Richard Lourie: Ghosts of Soviet Past Haunt Russia
The Germans lucked out with Hitler. He was so evil, so destructive and so unsuccessful that it was easy to reject him completely. But the Russians were not so “lucky” with Stalin.
Tomes have been written comparing the two great dictators, but in the end what matters most are their differences. The main difference was that in World War II, Hitler lost and Stalin won. That meant suicide for Hitler and the Nuremberg trials for the country and its high command. For Stalin, it meant the spoils and honors that come with being the victor, and for the Soviet Union it meant securing a seat on the United Nations Security Council.
Stalin is part of a larger problem for the Russians — how to deal with the Soviet phase of their history, how shame and pride should be apportioned and what to accept with a neutral shrug. A perfect and permanent formulation will of course never be found. What matters more is the attempt that Russia is not making.
The Soviet ghosts emerge in the little details, often producing disproportionate effects. Recently a kebab restaurant on Leningradsky Prospekt decided to name itself Antisovetskaya, or Anti-Soviet, after its location opposite the Sovetskaya Hotel. Nothing in the least political, this was just a well-known capitalist principle — cutesy names draw attention and business. Instead, a mini-firestorm erupted.
Oleg Mitvol, prefect for the Northern Administrative District, pressured the restaurant to change its name, himself under pressure from veterans who found the name “insulting to the history of our country.” How an entire country can be insulted by a kebab restaurant’s name was never adequately explained nor was how that country got so touchy in the first place.
This bizarre bit of post-Soviet dialectics might have passed with a two-line mention in the newspapers were it not for journalist Alexander Podrabinek’s article titled “Letter to Soviet Veterans,” published on a liberal Russian web site. Active in human rights since the early 1970s, Podrabinek helped expose the Soviet abuses of psychiatry in his book “Punitive Medicine,” which landed him two stretches in a Siberian prison.
It is worth remembering that nearly everything that he recounts in his article happened in the 36 years between the Bolshevik Revolution and Stalin’s death in 1953 as opposed to the period from 1954 to 1991. Life in that second period of Soviet history had aspects — stability, the cozy democracy of mutual poverty and superpower pride — for which many Russians are nostalgic today...
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Arnold Shcherban - 10/23/2009
What a white-washed and shamelessly self-served simplification!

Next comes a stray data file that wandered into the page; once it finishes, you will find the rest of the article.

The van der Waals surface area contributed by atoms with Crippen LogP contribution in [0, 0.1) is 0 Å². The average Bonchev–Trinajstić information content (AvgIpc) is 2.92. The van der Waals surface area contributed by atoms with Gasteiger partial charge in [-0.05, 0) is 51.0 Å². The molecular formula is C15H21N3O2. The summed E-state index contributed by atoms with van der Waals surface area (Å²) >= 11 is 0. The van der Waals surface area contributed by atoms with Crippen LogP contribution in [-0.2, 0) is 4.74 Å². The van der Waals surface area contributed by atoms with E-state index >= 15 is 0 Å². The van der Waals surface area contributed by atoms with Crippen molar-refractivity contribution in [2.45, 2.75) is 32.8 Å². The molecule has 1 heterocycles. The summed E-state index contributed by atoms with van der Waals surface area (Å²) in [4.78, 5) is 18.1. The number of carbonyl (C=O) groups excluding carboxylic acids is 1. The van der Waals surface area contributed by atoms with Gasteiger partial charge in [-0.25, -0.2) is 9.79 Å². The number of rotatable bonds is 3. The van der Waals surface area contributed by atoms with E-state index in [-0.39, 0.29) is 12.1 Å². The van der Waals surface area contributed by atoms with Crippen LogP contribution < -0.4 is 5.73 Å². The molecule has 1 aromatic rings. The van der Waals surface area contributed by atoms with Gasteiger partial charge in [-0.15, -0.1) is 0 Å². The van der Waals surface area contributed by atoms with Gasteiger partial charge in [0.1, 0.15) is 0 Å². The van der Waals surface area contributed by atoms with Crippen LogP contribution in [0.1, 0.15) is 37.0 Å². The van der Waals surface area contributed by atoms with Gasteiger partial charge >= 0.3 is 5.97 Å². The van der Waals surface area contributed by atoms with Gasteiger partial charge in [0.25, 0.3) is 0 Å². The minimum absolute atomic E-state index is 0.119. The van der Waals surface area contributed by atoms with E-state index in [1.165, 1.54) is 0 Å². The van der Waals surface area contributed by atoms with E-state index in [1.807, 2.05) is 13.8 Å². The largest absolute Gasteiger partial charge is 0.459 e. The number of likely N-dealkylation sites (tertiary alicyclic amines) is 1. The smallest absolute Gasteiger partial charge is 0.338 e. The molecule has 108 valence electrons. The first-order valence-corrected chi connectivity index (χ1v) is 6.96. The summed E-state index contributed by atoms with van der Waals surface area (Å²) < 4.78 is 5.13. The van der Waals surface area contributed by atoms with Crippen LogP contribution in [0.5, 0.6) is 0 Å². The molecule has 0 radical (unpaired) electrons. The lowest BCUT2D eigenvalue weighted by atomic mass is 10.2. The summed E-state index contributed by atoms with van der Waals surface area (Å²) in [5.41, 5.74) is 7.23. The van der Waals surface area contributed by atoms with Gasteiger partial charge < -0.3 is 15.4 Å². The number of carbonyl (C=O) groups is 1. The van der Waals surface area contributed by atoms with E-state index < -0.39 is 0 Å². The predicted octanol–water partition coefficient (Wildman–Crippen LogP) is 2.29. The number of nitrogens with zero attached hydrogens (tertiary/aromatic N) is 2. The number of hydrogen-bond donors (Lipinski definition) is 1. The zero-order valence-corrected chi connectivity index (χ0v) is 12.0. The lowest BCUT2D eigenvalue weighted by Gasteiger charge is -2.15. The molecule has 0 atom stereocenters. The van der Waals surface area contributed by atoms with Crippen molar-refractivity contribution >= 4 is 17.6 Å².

Nothing has changed in Russia... only in the minds of the Western Cold War "warriors", who are desperate to find
any more or less legitimately serious
"enemies" (since the world majority understands that Muslim extremists cannot be the ones) to replace Evil Doers of the Evil Empire. And who are the better candidates if not the same Evil Russians, whose national character, social and moral standards, allegedly, have not
changed, since Ivan the Terrible's rule, not already mentioning Stalin's one.
You see only the West (i.e. "we") has changed - axiomatically - to the better, but the rest of the world...
forget about it. Therefore, no historical comparative perspective and analysis is needed: "we"
are always right, and "they" are always wrong - by the premise.
Mike Schoenberg - 10/23/2009
Keep on wondering if any one else has read the Marquis de Custine's account of his travel to Russia and the Russian character. Nothing has changed since then and one could substitute Stalin for Ivan the terrible and still have the same country.
Arnold Shcherban - 10/22/2009
<happened in the 36 years between the Bolshevik Revolution and Stalin’s death in 1953 as opposed to the period from 1954 to 1991.>
The author, in his attempt to somehow
interpret the nostalgia of contemporary Russians for the Soviet past, flashes a good insight to the possible answer here. Unfortunately, instead of briefly investigating along this, though hypothetical but quite promising venue, he ends his article with the insight.
The second venue that has not been even touched (as far as I know) in any similar investigations made in the West is the extent to which the
back-handedness of Russian masses, relative poverty, cruelties on the part of the enemies of Bolsheviks' Revolution and very harsh after-WWI economic and social conditions the new state started under contributed
to the brutal reaction from the Bolsheviks and their supporters in
the country-side and in the cities and to consequent massive support of Stalin's regime in the Party itself, and in the Army (without which it would collapse in no time.)
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